This is very insightful. Especially the bit about watching your own behavior to see if you’re falling into old, toxic patterns. That’s an important warning sign that can be difficult to get a handle on, since it’s your own habits that are doing the talking. But it’s very useful information.

      2. JM in England*

        Due to working in previous toxic workplaces, I’ll always associate the boss saying “I would like a word” with getting a chewing-out :-(

    3. orchidsandtea*

      Honestly, the two things that have helped me most are 1) EMDR therapy so that it doesn’t feel like it’s happening right now, and 2) not generalising based on specifics.

      Your example about “sense of humor” is perfect. There’s no need to avoid all job postings that talk about humor — that would be generalising a specific in a way that doesn’t help you. Inappropriate workplace behavior and abusive “jokes” would be toxic, but a genuine culture of warm good humor would be lovely. When you see “have a sense of humor”, you don’t know which type they mean. So you can look at that as a temporarily-yellow flag, not a red flag: when you get to the interview you’ll be attentive to signs that it’s either green (they all love nerdy puns) or red (they make gross jokes and chide people who don’t laugh). But you don’t know yet. You do know that you don’t have to stress about it, because you’re on top of things and you’ll evaluate it when you get there.

    4. TootsNYC*

      If you can identify the “bad sign” (the example of “sense of humor” in the ad, for example), you can research. “I saw the note about sense of humor. Tell me about one of the department in-jokes.”

      Or finding people to ask about it.

  7. Expat*

    My gut has a terrible track record, which is why I feel profoundly frustrated every time someone brings up “The Gift of Fear”. If I peaced out of every situation that filled me with nameless dread, I’d never go outside. Hell, I would probably never get out of bed.

    Listening to your gut is only useful advice if you don’t suffer from chronic anxiety. I am really glad Allison made this point in her response. Even without clinical anxiety, I think people mistake irrational fear for “intuition” much more often than they realize.

    1. Anonathon*

      This is part of what I was getting at above. I didn’t mention it in that comment but I also am a survivor of domestic violence and if I avoided every situation that reminded me of my ex, I wouldn’t get out much. Anxiety often means having to recalibrate your sense of danger/threat and hearing “just listen to your gut” is the opposite of helpful in that situation. So advice like Alison’s is helpful because it has some explicit guidelines instead of just saying “you know, do the thing that everyone already knows how to do.”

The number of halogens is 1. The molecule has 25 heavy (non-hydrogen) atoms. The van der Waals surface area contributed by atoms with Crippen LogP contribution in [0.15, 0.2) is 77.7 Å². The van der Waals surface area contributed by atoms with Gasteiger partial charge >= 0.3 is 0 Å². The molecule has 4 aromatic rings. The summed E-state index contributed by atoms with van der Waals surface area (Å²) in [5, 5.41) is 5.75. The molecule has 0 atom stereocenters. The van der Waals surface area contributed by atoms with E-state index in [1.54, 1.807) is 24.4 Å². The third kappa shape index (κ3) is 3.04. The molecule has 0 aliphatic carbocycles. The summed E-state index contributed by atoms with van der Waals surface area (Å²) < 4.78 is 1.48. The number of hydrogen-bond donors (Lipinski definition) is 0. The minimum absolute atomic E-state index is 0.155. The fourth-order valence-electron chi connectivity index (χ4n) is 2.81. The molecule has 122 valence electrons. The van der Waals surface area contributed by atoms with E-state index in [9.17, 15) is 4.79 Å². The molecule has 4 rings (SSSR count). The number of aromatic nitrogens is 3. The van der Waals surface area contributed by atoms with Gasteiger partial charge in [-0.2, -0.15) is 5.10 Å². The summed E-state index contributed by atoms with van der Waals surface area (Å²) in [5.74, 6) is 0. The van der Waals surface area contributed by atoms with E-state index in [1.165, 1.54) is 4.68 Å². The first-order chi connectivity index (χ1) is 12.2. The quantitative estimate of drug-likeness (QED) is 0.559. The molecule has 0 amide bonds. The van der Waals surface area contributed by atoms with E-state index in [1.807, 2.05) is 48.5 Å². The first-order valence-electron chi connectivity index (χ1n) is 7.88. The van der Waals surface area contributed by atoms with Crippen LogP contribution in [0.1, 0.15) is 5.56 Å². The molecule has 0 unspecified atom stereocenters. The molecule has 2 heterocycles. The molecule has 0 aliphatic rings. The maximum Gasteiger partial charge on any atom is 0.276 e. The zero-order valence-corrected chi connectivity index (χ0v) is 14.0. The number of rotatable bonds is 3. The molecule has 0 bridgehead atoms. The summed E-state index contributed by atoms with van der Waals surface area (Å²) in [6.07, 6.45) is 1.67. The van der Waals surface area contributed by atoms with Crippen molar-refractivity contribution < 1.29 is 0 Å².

1. Expat*

        Your post and her reply appeared while I was still slowly tapping out mine, but yeah, analyzing the circumstances is the only way I can distinguish between actual cause for concern and brain frizzle. That, and running the details by someone I trust.

    2. neverjaunty*

      But it’s not about peaceing out any time you feel nameless dread – it’s about considering why you have that reaction rather than dismissing it out of hand as silly. And you’re absolutely right that sometimes the reason is “because I have an anxiety disorder” and therefore you shouldn’t peace out, but should try to take other actions to deal with the fear.

      (Which, honestly, is one of the main points of his thesis – that to the degree we can, it’s important not to go around in a state of fear or anxiety all the time because that makes it very difficult to treat fear as the real danger signal it its.)

    3. Lissa*

      The Gift Of Fear is fascinating to me, because I really resisted reading it for years because of how many people used it basically to say “bad feeling? Gift of Fear! Run Away” on the internet. Then I actually read it…and he isn’t saying that at all. I was kind of shocked and ended up really enjoying the book and agreeing with a lot of it.

      1. TootsNYC*

        People had a similar reaction to “Solve Your Child’s Sleep Problems” by Richard Ferber. My kids were little when it first came out, and I had friend who said, “how cruel, how mean, destroying the child’s self-esteem.” But when I read his whole book (not just the chapter on getting healthy kids to go to sleep, and sleep through the night), I saw how deeply he loves children. And when I read that chapter, I saw the nuances that other people ignored.

      2. Expat*

        Hmm, from what I recall, that sort of is de Becker’s message: the idea that the unconscious mind processes worrying details faster than the conscious mind can, so that gut feelings should be prioritized over rational assessments. It’s been a few years though; perhaps I should reread it.

        Regardless of what the book actually says, the comment section interpretation has definitely been “Bad feeling? Run away!” In general, I don’t think this is a great strategy, so I tend to take exception to the blanket application of this advice.

        1. Lissa*

          Your first paragraph — I read it a few months ago so can’t remember anything specific, but I remember being really surprised after having been turned off the idea of reading it by the way it had been characterised.

          Re; your second paragraph, definitely. I think “your gut is always right” can lead to some weird places too. What if my gut feeling is that your gut feeling is wrong? Then one of us has to be wrong…but we can’t be wrong . . . because gut feelings are always right! (I know I’m getting a little silly, sorry.)